• The animated mining tools in the forge. There are two ways of dealing with these. The most straight forward is to fight and destroy them. The other way, and the way hinted at by the goblin leaders, is to repair the control circle that gives them commands, making them inoffensive and even potentially helpful to the goblins later. This can be done by solving a relatively simple puzzle, that the players can either try to figure out on their own, or can find the answer through either an arcana or investigation check.

The two minor interactions are:

  • An injured Rust Monster. A single Rust Monster should be no problem for the characters, and this one has reduced hit points. It exists to warn the players about the danger of the Umber Hulk, and also because I couldn’t resist putting such an iconic monster in a place that it fit so well.
  • Yakka, Wakka and Dat. These are three goblins that have been selected for training to help protect the tribe, and the goblin leaders ask that they be allowed to follow the PCs to learn something. These provide slight comic relief and can give the DM a way of providing the players with information as needed. They’re a roleplaying element. Their names might be slightly reminiscent of a trio of beloved childhood cartoon characters, however I will neither conform nor deny the likeness. While I leave the amount of their interactions up to DM discretion, you can be sure that I personally played up their chaotic nature to the max, occasionally cutting out of some scenes to describe what they were doing in the background.

There is also the option to cause a cave in too (though not of the “rocks falls everyone dies” variety, ot at least I hope not), if you want to spice things up a bit. Once the characters have dealt with these problems, the goblins tribe is more than happy to provide Cathric with the iron it needs, for a reasonable price, and throw a party to celebrate.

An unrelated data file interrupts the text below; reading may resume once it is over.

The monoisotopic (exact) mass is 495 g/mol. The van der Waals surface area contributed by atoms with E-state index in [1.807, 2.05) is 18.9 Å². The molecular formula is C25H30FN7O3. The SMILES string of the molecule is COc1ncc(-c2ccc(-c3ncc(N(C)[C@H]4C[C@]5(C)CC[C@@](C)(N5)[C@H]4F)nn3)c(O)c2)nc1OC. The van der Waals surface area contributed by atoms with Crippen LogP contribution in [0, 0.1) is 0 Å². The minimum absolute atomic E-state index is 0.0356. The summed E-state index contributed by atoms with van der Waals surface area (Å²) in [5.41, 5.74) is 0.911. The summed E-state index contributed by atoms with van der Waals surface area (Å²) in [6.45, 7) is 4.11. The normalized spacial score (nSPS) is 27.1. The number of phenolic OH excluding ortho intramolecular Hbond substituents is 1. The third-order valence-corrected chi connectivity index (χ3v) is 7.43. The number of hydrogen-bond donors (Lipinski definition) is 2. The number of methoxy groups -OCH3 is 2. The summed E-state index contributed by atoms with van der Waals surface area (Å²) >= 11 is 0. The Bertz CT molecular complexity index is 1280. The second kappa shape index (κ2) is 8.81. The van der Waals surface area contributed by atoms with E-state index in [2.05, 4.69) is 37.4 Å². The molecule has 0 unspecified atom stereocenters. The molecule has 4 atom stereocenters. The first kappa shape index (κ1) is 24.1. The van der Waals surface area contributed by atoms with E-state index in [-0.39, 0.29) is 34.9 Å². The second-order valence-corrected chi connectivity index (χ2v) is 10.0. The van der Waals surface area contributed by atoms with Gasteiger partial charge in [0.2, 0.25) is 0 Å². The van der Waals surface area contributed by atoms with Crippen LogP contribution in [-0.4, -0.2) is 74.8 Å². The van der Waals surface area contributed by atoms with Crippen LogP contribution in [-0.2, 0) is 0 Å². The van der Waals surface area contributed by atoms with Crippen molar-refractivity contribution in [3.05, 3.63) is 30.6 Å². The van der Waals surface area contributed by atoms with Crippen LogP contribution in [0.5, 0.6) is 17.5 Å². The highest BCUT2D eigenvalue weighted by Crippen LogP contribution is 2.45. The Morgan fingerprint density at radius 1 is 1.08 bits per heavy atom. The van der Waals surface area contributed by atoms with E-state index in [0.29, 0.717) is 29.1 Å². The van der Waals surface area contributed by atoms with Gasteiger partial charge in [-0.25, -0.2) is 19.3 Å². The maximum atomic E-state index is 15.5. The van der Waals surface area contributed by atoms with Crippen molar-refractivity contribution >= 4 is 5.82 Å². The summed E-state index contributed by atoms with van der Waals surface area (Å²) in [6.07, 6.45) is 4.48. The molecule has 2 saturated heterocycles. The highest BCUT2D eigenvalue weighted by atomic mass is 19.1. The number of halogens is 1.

Chapter 3

Your characters have helped the goblins and everything was going well… until the hobgoblins attacked. Yes that’s right, those pesky hobgoblins that we’ve been hinting at since the start finally turn up to cause havoc. This is the big dramatic final battle of the adventure. The DM is provided with options to make it harder or easier as they need but by default it is designed to be a difficult fight for the PCs, who wont have the action economy on their side this time either. The hobgoblins move in from several sides, and some of them go to face off the goblins, making sure that they can’t come to the aid of the heroes and upping the stakes of what will happen if they loose. If your characters pull through, congratulations they get their reward! If not, well it looks like you’ll have to make up an “escape from the hobgoblins” adventure next, sorry about that.


The conclusion section details what happens depending on the most likely paths that your PCs took, from the default setting to the “oops, you killed everyone” conclusion for those groups that just can’t conceive that goblins can be friends not foe.

Behind the DM Screen

As stated, Cathric was originally the safe location of my homebrew West Marches campaign, with some adjustments. The mine also theoretically existed in the setting, though the goblins are a new addition for this adventure, as is the map and, well, the adventure itself. This means that it should be pretty easy to slip into your own campaign, and there are a few hints as to how throughout the document. I hope to one day be able to flesh out the area more, and possibly publish it later as a seeding area for anyone wanting to run their own West Marches campaign, a style I personally appreciate a lot.

I hope that you like this adventure as much as I enjoyed writing it. There is nothing particularly new or innovative in it, no exciting new monsters, no intricate puzzles, no amazing hand draw maps or illustrations, just a simple twist on an old classic. The goblins that you are usually trying to get rid of are now your friends and allies, and you’re trying to help them out in difficult times so that everyone is better for it. It’s a simple message of hope and friendship, with the aim of making us think a little bit more about our preconceived ideas on others. It is my wish that maybe, just maybe, that might be enough to make it worthwhile.

Until next time, be more kind,

4 thoughts on “Release Announcement: What’s Mine is Ours